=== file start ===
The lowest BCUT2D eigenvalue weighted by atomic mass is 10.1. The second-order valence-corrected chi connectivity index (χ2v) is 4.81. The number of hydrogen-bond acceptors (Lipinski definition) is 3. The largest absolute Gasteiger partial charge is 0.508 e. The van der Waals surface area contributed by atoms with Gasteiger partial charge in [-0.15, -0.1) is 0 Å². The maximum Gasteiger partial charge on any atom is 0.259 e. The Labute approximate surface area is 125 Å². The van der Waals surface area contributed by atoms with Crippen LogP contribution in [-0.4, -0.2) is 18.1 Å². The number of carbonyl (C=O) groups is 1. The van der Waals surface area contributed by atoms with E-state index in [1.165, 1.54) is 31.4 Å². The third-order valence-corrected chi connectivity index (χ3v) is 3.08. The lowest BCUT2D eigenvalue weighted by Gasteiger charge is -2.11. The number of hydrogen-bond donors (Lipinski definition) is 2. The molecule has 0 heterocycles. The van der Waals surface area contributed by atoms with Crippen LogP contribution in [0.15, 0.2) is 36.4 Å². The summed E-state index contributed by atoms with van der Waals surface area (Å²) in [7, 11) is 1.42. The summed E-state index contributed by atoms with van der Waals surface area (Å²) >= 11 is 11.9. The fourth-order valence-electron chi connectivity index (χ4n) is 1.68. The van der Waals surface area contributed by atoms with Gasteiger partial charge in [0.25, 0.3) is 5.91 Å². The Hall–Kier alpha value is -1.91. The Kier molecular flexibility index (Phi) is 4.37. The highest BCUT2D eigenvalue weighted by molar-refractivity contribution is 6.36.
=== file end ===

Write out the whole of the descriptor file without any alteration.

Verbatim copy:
The lowest BCUT2D eigenvalue weighted by atomic mass is 10.1. The second-order valence-corrected chi connectivity index (χ2v) is 4.81. The number of hydrogen-bond acceptors (Lipinski definition) is 3. The largest absolute Gasteiger partial charge is 0.508 e. The van der Waals surface area contributed by atoms with Gasteiger partial charge in [-0.15, -0.1) is 0 Å². The maximum Gasteiger partial charge on any atom is 0.259 e. The Labute approximate surface area is 125 Å². The van der Waals surface area contributed by atoms with Crippen LogP contribution in [-0.4, -0.2) is 18.1 Å². The number of carbonyl (C=O) groups is 1. The van der Waals surface area contributed by atoms with E-state index in [1.165, 1.54) is 31.4 Å². The third-order valence-corrected chi connectivity index (χ3v) is 3.08. The lowest BCUT2D eigenvalue weighted by Gasteiger charge is -2.11. The number of hydrogen-bond donors (Lipinski definition) is 2. The molecule has 0 heterocycles. The van der Waals surface area contributed by atoms with Crippen LogP contribution in [0.15, 0.2) is 36.4 Å². The summed E-state index contributed by atoms with van der Waals surface area (Å²) in [7, 11) is 1.42. The summed E-state index contributed by atoms with van der Waals surface area (Å²) >= 11 is 11.9. The fourth-order valence-electron chi connectivity index (χ4n) is 1.68. The van der Waals surface area contributed by atoms with Gasteiger partial charge in [0.25, 0.3) is 5.91 Å². The Hall–Kier alpha value is -1.91. The Kier molecular flexibility index (Phi) is 4.37. The highest BCUT2D eigenvalue weighted by molar-refractivity contribution is 6.36.